Rethinking How We Offer ESL to Adults

woman and man studying at table

In the United States today, we are capable of meeting the needs of just four percent of the adult immigrants who need access to educational services.  This is distressingly low, but there’s action we can take to address this issue and far better serve this population.

Clearly, it’s time to dramatically rethink how we offer English as a Second Language (ESL) to adults.  The only way we will be able to go from helping 4% of the population to, say, 50% of the population, is by leveraging the resources we have in a more effective and efficient way.  We need to teach the right things, faster, to way more people.

The good news is that we know how to do that.  Used appropriately, technology can help us extend our reach and improve the quality of instruction, which will give immigrants the tools they need to take care of their families and establish themselves as U.S. residents.  We can build effective language programs for workplaces and adult education centers that are designed to meet the real-world needs of learners, offer personalized instruction, and demonstrate efficacy.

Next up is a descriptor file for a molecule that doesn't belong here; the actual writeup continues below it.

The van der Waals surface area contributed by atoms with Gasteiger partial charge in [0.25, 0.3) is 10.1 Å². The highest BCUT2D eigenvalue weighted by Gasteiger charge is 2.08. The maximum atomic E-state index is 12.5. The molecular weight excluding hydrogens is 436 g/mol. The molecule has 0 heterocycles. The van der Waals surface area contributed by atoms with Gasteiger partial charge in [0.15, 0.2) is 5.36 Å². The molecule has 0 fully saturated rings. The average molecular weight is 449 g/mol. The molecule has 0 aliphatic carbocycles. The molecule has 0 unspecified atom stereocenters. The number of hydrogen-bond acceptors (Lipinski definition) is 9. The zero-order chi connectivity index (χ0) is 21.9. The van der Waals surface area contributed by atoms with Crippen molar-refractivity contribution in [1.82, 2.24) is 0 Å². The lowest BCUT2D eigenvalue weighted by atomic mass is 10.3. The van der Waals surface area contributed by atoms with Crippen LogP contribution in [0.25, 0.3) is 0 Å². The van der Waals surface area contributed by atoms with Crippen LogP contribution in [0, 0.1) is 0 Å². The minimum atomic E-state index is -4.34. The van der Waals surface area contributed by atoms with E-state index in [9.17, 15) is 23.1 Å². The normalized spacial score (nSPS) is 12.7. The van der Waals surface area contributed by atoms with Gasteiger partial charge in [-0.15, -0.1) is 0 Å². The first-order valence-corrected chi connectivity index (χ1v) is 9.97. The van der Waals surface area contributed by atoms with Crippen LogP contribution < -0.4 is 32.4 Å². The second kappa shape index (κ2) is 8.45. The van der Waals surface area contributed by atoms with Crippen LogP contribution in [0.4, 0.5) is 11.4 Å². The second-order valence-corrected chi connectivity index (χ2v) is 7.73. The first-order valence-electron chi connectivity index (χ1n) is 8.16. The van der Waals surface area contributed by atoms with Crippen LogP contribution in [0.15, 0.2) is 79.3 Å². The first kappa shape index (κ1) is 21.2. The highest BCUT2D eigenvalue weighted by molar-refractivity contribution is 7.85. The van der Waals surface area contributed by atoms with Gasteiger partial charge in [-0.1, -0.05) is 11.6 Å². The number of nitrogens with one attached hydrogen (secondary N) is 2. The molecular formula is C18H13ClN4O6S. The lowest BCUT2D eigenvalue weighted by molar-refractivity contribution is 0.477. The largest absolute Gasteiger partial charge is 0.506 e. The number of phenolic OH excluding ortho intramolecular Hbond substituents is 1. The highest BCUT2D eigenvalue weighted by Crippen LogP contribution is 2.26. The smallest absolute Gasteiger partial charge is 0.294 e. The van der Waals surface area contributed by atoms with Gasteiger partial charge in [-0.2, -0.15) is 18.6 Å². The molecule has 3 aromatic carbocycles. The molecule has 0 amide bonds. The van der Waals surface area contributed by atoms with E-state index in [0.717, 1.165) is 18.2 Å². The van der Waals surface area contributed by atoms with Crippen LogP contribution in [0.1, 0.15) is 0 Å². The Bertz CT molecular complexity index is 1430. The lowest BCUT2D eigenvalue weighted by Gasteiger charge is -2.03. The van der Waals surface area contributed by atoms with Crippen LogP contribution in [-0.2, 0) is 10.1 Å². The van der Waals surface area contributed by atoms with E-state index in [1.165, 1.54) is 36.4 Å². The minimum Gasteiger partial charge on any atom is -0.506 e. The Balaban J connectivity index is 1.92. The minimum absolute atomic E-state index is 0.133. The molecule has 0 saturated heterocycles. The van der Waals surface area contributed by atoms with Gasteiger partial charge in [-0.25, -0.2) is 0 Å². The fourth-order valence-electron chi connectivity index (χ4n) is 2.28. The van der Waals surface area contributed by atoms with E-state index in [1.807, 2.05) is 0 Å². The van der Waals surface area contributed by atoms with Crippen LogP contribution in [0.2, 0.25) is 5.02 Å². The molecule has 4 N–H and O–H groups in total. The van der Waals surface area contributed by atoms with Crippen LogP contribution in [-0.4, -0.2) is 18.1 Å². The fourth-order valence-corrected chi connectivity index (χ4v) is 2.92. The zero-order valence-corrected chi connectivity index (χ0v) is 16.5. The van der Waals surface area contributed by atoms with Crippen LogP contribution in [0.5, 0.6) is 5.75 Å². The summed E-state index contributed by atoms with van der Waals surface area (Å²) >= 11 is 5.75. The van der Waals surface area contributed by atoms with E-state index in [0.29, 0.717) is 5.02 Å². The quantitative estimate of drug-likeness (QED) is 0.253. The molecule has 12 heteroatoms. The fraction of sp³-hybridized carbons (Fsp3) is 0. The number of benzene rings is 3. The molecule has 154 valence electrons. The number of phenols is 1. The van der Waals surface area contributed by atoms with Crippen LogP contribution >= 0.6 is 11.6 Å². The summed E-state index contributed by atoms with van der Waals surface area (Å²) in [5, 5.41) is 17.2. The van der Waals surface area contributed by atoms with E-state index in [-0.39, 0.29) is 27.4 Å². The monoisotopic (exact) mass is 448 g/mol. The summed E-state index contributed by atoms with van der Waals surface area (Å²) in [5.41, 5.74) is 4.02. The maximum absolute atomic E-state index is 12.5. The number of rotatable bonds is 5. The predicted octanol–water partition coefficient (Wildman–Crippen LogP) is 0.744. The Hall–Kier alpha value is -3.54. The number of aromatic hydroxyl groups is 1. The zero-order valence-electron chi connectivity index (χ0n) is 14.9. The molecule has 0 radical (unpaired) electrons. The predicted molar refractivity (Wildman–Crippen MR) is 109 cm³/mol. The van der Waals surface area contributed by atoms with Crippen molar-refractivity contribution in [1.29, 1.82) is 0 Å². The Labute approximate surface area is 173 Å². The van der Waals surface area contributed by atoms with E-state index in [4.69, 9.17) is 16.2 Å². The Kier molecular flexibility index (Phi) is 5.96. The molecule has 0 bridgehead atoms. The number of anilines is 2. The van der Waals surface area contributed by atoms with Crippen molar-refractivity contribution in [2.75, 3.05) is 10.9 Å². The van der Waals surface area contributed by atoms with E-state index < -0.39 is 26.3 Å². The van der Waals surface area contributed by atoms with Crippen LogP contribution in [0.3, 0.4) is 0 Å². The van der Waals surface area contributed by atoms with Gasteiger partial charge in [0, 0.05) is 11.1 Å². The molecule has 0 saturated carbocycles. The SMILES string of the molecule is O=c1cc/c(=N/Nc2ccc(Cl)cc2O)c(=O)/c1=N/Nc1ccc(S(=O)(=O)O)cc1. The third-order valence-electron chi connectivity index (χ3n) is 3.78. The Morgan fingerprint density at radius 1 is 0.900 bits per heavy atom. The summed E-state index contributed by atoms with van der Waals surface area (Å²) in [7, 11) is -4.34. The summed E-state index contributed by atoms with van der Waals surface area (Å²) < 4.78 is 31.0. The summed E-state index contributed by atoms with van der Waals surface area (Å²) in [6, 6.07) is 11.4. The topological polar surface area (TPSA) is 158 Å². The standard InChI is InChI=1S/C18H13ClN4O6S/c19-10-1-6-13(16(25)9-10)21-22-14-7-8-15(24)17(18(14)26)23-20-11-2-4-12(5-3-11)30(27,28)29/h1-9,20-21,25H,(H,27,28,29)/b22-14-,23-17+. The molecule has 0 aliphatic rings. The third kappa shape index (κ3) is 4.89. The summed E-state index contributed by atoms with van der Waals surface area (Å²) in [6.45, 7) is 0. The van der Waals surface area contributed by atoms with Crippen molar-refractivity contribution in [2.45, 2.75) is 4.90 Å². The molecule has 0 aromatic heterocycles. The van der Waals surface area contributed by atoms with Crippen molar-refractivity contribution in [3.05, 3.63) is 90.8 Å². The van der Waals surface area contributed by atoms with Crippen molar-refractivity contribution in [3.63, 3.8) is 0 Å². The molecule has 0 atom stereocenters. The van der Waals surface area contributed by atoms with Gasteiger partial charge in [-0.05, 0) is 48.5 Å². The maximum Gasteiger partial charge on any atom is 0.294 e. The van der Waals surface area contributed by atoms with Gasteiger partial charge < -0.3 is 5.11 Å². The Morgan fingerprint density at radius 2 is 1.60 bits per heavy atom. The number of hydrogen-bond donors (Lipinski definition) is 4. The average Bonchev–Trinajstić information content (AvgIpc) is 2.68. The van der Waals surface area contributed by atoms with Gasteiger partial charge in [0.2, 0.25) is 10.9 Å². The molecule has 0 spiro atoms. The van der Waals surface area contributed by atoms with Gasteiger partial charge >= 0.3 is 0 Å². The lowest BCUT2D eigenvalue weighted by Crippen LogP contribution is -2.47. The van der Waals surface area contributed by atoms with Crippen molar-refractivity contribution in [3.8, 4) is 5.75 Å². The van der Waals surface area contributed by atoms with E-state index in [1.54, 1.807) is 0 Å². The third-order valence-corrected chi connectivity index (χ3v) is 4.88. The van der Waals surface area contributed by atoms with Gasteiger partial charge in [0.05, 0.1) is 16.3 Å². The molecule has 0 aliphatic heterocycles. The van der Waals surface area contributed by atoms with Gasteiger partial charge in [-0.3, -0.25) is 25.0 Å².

If you’d like to learn how, please come to my webinar on Monday, Nov. 5th, at 2pm EST.  It is hosted by COABE—the Coalition on Adult Basic Education—and it will walk teachers and program administrators through how to conduct a language needs analysis for their non-native English speakers, and then how to use the results to design innovative, forward-thinking programs that integrate language instruction with skills development in order to improve outcomes for English Language Learners (ELLs).  Ensuring that our educational programs are as helpful and far-reaching as possible is one powerful thing that we can do to help welcome new Americans.

Katie is Voxy’s Chief Education Officer, which means she leads the teams ensuring that learners are getting the most efficient and effective educational experience possible.  She has a PhD in Second Language Acquisition and years of experience teaching languages, building language courses, and evaluating the effectiveness of language training as a research scientist.  She lectures and writes about all things related to language learning and educational technology.